|*** APRIL 2009 ***|
|NASA HOSTS 2009 EXPLORATION AND SUSTAINABILITY EXPOSITION|
|...Sponsored by NASA Research Park and NASA Ames' Innovative Partnerships Program, the Expo will be featured in Bldg. 943 at Ames from 9 a.m. to 4 p.m. PDT, and provide an opportunity for NASA Ames researchers, NASA Research Park (NRP) partners and the Silicon Valley business community to meet, network and discuss technology development collaborations. |
"It's very exciting to see the synergy among NASA Research Park partnerships in businesses, universities and non-profits, with NASA Ames researchers that has enhanced the creativity and productivity of all involved," said Michael Marlaire, NRP director at NASA's Ames. "Our Expo will give the public a vision of our future developments, which continues our quest into space, while providing innovative
solutions to our problems on Earth."
More than 40 showcase exhibits from NRP tenants and NASA researchers will be on display, highlighting relevant research and underscoring NASA's vision of leveraging technology for a cleaner, greener Earth.
"Efficient and sustainable systems are absolutely necessary as we set out to explore the solar system. The technology we develop for space can be used to create a sustainable future here on Earth," said Gary Martin, director for New Ventures and Communication at NASA's Ames.
|DUST COVER JETTISONED FROM NASA'S KEPLER TELESCOPE|
|...Engineers have successfully ejected the dust cover from NASA's Kepler telescope, a spaceborne mission soon to begin searching for worlds like Earth. |
"The cover released and flew away exactly as we designed it to do," said Kepler Project Manager James Fanson of NASA's Jet Propulsion Laboratory, Pasadena, Calif. "This is a critical step toward answering a question that has come down to us across 100 generations of human history -- are there other planets like Earth, or are we alone in the galaxy?"
Kepler, which launched on March 6 from Cape Canaveral, Fla., will spend three-and-a-half years staring at more than 100,000 stars in our Milky Way galaxy for signs of Earth-size planets. Some of the planets are expected to orbit in a star's "habitable zone," a warm region where water could pool on the surface. The mission's science instrument, called a photometer, contains the largest camera ever flown in space -- its 42 charge-coupled devices (CCDs) will detect slight dips in starlight, which occur when planets passing in front of their stars partially block the light from Kepler's view.
The telescope's oval-shaped dust cover, measuring 1.7 meters by 1.3 meters (67 inches by 52 inches), protected the photometer from contamination before and after launch. The dust cover also blocked stray light from entering the telescope during launch -- light that could have damaged its sensitive detectors. In addition, the cover was important for calibrating the photometer. Images taken in the dark helped characterize noise coming from the instrument's electronics, and this noise will later be removed from the actual science data.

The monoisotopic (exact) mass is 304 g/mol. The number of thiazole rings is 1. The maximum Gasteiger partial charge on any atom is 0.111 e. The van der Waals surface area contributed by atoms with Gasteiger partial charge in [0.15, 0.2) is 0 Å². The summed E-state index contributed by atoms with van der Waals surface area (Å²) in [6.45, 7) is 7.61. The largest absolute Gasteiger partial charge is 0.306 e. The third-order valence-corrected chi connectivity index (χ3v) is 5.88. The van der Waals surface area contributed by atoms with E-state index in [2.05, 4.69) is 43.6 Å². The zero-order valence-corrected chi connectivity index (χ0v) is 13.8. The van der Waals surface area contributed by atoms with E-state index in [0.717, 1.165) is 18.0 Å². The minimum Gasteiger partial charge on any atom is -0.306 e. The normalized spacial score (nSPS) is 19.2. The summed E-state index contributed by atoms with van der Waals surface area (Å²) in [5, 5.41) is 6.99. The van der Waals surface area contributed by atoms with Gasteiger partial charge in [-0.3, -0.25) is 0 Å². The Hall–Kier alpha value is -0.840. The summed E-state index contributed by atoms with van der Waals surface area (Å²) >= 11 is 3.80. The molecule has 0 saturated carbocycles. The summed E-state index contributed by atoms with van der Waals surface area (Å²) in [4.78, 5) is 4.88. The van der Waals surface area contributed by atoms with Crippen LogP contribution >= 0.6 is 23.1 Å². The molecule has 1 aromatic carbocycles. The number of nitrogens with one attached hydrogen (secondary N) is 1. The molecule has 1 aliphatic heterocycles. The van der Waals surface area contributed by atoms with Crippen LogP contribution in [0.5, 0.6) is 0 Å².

"Now the photometer can see the stars and will soon start the task of detecting the planets," said Kepler's Science Principal Investigator William Borucki at NASA's Ames Research Center, Moffett Field, Calif. "We have thoroughly measured the background noise so that our photometer can detect minute changes in a star's brightness caused by planets." ...
|SOFIA SCIENCE MISSION OPERATIONS DIRECTOR SELECTED|
|...Erick Young, a widely recognized authority on infrared astronomy, has been appointed science mission operations director for NASA's Stratospheric Observatory For Infrared Astronomy (SOFIA). |
Young's appointment marks a major milestone for the airborne observatory, a highly modified Boeing 747SP aircraft fitted with a 2.5-meter/98-inch diameter infrared telescope. SOFIA is slated to begin its "first light" observations in early winter 2009-2010 as part of the airborne telescope's 20-year celestial observation program.
Young, who specializes in designing science instruments, has participated in virtually all of NASA's space infrared astronomy missions to date. Most recently, Young was responsible for developing the Spitzer Space Telescope's Multiband Imaging Photometer 3 (MIPS-3) detector array that provides both imaging and spectroscopic data at far-infrared wavelengths.
As SOFIA science mission operations director, Young will direct, supervise, and provide technical and management guidance for the combined Universities Space Research Association (USRA) and Deutsches SOFIA Institute (DSI) staff. He also will manage the airborne observatory's equipment, instruments, support facilities, and infrastructure to maximize its science productivity. Young will oversee planning and execution of the program's early science milestones in support of the SOFIA Science Center for initial scientific observations, as well as the continued development of the observatory. SOFIA is expected to achieve its full science operating capability by 2014.
Young is a member of NASA's science oversight committee for the Wide Field Camera 3 (WFC3) scheduled for installation on the Hubble Space Telescope during space shuttle Atlantis' 11-day flight targeted for launch May 12 from NASA's Kennedy Space Center in Florida. The WFC3 will be Hubble's most technologically advanced instrument. In addition, Young is directing construction of the infrared detector arrays for the James Webb Space Telescope's Near Infrared Camera (NIRCam).
Young is the recipient of the George Van Biesbroeck Prize, awarded annually by the American Astronomical Society for long-term achievement in astronomy, as well as five NASA Group Achievement Awards...